1st Jul 2021 at 2:47 pm #79888Sylvia F. HammondKeymaster
Thank you Reneé for your compehensive post. I have been getting feedback indicating that there are more problems, and the little that was working, is no longer working.
There seems to be a requirement to review all of the institutions ostensibly charged with the various stages of quality assurance and control.
I was amazed to see how many people in the one institution are entitled “Director” – I am not sure whether that goes with a particular payment band, but it does seem excessive to have so many people with that title in one institution.
I am not sure what the “workers” are called. But from the reports I have been getting, there does seem to be a lack of “workers”.
Also I commented on this lame excuse that it is COVID – and received a response that it is the management lack of provision for working from home – it indicated that not everyone has what they need to work from home.
I am not in the habit of repeating actions that don’t produce results, so I think that these complaints should be taken up in a different manner. Ultimately, this is taxpayers money (SDL) being misused.
I have an idea of how to take it further, but members are requested to please contribute – how do we resolve this issue?2nd Jul 2021 at 2:41 pm #79914Adel GrieselParticipant
Thank you Sylvia.2nd Jul 2021 at 6:22 pm #79940Bernard BothaParticipant
May I add my meagre contribution to this issue in support of both Mario and Renee.
One of the respondents mentioned in passing the possibility (?) of ignoring the SETA’s and the QCTO and re-establish something like the old industry training boards. As far as I know only in Mario’s case is there a legal requirement that forklift drivers, crane operators, etc. have to attend training ‘quality assured’ (sic) by the TETA. With all other trades etc there is an implied requirement for certification as an artisan – once again I can only think of the electricians and plumber trades where formal recognition in the form of a trade test is required to be able to perform certain work.
What prevents us (in the wider sense) from offering skills related training within an industry based on the actual needs of the industry and not the perceived needs from the Tinten Platz? OK, the Tinten Platz is or was the administrative head office in Windhoek while the QCTO occupies a small piece of land in Hatfield.
The QCTO has issued an invitation to an online webinar on Quality Assurance (honest!) by noted academics. I have no doubt that these people are experts in their fields but with all due respect they are very far removed from the practical reality of skills development in the real world. The previous webinar hosted by the QCTO proves this – it was an academic show to impress peers and did not one iota to the problem.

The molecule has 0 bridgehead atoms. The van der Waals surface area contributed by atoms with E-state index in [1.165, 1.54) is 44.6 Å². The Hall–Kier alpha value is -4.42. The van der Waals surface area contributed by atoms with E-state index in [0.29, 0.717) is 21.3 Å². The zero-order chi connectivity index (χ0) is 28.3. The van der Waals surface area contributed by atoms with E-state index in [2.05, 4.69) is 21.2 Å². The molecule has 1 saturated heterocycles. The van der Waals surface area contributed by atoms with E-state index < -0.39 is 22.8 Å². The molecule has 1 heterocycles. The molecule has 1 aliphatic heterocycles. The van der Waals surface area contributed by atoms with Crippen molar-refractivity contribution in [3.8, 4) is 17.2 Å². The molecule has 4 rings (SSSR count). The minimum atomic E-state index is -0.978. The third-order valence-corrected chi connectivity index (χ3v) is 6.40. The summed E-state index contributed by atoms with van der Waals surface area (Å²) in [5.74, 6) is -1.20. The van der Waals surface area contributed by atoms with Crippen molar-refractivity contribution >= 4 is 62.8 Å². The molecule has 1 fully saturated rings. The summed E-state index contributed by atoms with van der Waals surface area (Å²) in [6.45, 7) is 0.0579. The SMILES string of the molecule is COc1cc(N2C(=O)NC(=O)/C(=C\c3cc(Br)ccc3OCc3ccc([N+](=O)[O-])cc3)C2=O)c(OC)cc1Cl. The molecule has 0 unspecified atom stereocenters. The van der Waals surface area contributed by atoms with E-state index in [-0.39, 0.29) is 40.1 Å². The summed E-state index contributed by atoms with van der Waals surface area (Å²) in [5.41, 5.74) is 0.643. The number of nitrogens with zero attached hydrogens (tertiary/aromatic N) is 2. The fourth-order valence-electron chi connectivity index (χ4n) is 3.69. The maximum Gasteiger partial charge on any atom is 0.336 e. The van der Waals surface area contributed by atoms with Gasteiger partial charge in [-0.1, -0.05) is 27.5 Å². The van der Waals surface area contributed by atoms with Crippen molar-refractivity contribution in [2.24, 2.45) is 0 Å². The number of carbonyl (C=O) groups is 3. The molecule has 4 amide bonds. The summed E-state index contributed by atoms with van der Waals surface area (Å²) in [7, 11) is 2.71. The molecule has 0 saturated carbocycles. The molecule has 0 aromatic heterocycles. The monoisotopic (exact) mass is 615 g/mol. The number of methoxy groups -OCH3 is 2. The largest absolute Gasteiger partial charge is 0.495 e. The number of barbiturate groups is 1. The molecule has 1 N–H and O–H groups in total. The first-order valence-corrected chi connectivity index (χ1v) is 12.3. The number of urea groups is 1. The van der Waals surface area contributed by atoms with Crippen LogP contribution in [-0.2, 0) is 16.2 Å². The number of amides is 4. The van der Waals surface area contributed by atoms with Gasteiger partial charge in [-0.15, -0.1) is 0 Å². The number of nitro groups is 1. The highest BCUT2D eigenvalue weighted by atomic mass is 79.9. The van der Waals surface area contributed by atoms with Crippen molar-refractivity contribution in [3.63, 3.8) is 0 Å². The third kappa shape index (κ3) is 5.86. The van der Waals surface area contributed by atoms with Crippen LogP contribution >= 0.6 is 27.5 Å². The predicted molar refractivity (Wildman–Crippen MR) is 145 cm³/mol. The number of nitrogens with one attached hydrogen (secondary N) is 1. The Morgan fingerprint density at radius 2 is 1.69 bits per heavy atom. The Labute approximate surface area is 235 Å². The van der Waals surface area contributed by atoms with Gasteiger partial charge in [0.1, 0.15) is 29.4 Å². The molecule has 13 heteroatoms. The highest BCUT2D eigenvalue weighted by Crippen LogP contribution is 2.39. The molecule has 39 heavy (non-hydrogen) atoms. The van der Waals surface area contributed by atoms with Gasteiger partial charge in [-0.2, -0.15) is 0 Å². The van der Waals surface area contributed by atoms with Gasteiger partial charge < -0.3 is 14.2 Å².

My question is: What quality management will these experts refer to as there is none whatsoever in the QCTO!
This morning I posted on one of the Facebook groups asking if this webinar will serve any purpose? The post never saw the light of day as it was removed by the guardians of the QCTO.
[Why the sudden move away from Skills Universe to Facebook? Could it be that the Iron Lady is too tough?]
I fully agree with Mario – the QCTO should sell the empty shell they occupy in Hatfield and deploy the few ‘directors’ who are not ‘working from home’ to a work colony where they can be taught how to do productive work.
I noted that when the rank structure in the QCTO changed with each and everybody becoming a director with either a subscript of a superscript the “service delivery” went even further south!
I wish there is a way in which the private sector can bypass the QCTO and manage quality control as required by the industry.
I ask myself, does the red QCTO logo on a piece of paper carry any weight in the real world? In the past you knew when an artisan was a Red Seal – he or she would tell you but looking at the discussions on Facebook about MQA accreditation for Mining Engineers and the QCTO certificate I seriously doubt if the logo carries any weight.
I honestly thought that the issue of the Government Ticket (or mining electrical/mechanical engineer) was resolved in the late 1960’s/early 1970’s when the Engineering Registration Act (I think that was the name) came into effect and only a graduate with a four year B degree could call himself an Engineer. However the N4 – N6 ‘engineering studies’ still features high on the marketing lists of the private providers.
Renee, as far as streamlining the processes; in my ignorance I made a proposal as to how the retired community could assist – this was received as in the old days when a church council ‘neem met leedwese kennis’ (or in English (Noted with regret) of something and then proceed to the net item on the agenda and never a word again!2nd Jul 2021 at 6:55 pm #79943Sylvia F. HammondKeymaster
It is strange how things occur co-incidentially.
You raise the issue of the trades, the artisans, and the Red Seal certificate.
Just yesterday, I was in correspondence with a senior person at SAQA, and I realised that there is something I do not know. (Well clearly there is lots of don’t know, but this is specifically about SAQA and the NLRD.)
The trades are not recognised as qualifications, and they are “recorded” on the NQF.
If someone achieves a recorded trade certificate, is that person reflected on the NLRD – like someone who has achieved a registered qualification?
Can anyone give me the answer to that question, please.
(Somewhere is my memory I seem to think somehow that this was a NAMB responsibility.)
Then the re-worked Plumber Level 4, now is a qualification, and is registered as a qualification. So those achievers should definitely be entered on the NLRD.
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